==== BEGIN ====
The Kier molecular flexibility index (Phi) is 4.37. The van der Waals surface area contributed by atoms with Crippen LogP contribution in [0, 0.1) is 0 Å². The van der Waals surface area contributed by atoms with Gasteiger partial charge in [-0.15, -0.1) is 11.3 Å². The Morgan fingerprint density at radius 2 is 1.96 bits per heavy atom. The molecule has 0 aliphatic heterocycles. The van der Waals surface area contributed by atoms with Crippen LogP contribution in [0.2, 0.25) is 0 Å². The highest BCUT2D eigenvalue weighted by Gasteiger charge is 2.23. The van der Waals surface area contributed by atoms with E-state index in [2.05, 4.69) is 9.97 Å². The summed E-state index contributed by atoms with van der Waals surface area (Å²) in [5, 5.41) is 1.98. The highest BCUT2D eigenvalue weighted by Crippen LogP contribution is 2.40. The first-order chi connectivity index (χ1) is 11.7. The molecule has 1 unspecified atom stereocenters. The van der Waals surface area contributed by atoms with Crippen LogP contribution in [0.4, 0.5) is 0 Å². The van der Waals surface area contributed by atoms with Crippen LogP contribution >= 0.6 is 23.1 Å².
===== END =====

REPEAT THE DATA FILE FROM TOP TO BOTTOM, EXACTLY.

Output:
The Kier molecular flexibility index (Phi) is 4.37. The van der Waals surface area contributed by atoms with Crippen LogP contribution in [0, 0.1) is 0 Å². The van der Waals surface area contributed by atoms with Gasteiger partial charge in [-0.15, -0.1) is 11.3 Å². The Morgan fingerprint density at radius 2 is 1.96 bits per heavy atom. The molecule has 0 aliphatic heterocycles. The van der Waals surface area contributed by atoms with Crippen LogP contribution in [0.2, 0.25) is 0 Å². The highest BCUT2D eigenvalue weighted by Gasteiger charge is 2.23. The van der Waals surface area contributed by atoms with E-state index in [2.05, 4.69) is 9.97 Å². The summed E-state index contributed by atoms with van der Waals surface area (Å²) in [5, 5.41) is 1.98. The highest BCUT2D eigenvalue weighted by Crippen LogP contribution is 2.40. The first-order chi connectivity index (χ1) is 11.7. The molecule has 1 unspecified atom stereocenters. The van der Waals surface area contributed by atoms with Crippen LogP contribution in [0.4, 0.5) is 0 Å². The van der Waals surface area contributed by atoms with Crippen LogP contribution >= 0.6 is 23.1 Å².